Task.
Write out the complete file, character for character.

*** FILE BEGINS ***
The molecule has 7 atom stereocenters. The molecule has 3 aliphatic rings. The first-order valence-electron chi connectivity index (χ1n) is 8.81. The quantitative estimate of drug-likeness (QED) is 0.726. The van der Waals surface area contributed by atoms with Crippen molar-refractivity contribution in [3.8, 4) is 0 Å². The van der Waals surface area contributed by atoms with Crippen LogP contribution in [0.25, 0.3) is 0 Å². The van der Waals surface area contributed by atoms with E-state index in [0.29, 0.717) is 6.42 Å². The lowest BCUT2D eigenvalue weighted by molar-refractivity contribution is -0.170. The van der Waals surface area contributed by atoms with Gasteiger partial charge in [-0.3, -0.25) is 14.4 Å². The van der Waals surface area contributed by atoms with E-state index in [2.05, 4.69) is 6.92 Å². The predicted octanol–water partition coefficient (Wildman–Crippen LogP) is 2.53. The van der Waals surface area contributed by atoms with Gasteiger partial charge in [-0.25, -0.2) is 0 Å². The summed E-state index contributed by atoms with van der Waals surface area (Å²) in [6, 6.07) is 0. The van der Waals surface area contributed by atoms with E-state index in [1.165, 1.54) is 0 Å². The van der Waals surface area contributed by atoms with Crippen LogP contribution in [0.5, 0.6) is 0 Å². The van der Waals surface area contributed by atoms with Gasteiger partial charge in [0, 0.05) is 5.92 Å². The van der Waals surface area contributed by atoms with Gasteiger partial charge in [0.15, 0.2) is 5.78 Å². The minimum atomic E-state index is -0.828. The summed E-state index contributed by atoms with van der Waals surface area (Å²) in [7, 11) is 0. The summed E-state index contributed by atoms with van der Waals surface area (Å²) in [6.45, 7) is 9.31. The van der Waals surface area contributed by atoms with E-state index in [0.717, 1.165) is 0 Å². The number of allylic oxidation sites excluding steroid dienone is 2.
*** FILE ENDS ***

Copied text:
The molecule has 7 atom stereocenters. The molecule has 3 aliphatic rings. The first-order valence-electron chi connectivity index (χ1n) is 8.81. The quantitative estimate of drug-likeness (QED) is 0.726. The van der Waals surface area contributed by atoms with Crippen molar-refractivity contribution in [3.8, 4) is 0 Å². The van der Waals surface area contributed by atoms with Crippen LogP contribution in [0.25, 0.3) is 0 Å². The van der Waals surface area contributed by atoms with E-state index in [0.29, 0.717) is 6.42 Å². The lowest BCUT2D eigenvalue weighted by molar-refractivity contribution is -0.170. The van der Waals surface area contributed by atoms with Gasteiger partial charge in [-0.3, -0.25) is 14.4 Å². The van der Waals surface area contributed by atoms with E-state index in [2.05, 4.69) is 6.92 Å². The predicted octanol–water partition coefficient (Wildman–Crippen LogP) is 2.53. The van der Waals surface area contributed by atoms with Gasteiger partial charge in [-0.25, -0.2) is 0 Å². The summed E-state index contributed by atoms with van der Waals surface area (Å²) in [6, 6.07) is 0. The van der Waals surface area contributed by atoms with E-state index in [1.165, 1.54) is 0 Å². The van der Waals surface area contributed by atoms with Crippen LogP contribution in [0.5, 0.6) is 0 Å². The van der Waals surface area contributed by atoms with Gasteiger partial charge in [0, 0.05) is 5.92 Å². The van der Waals surface area contributed by atoms with Gasteiger partial charge in [0.15, 0.2) is 5.78 Å². The minimum atomic E-state index is -0.828. The summed E-state index contributed by atoms with van der Waals surface area (Å²) in [7, 11) is 0. The summed E-state index contributed by atoms with van der Waals surface area (Å²) in [6.45, 7) is 9.31. The van der Waals surface area contributed by atoms with E-state index in [0.717, 1.165) is 0 Å². The number of allylic oxidation sites excluding steroid dienone is 2.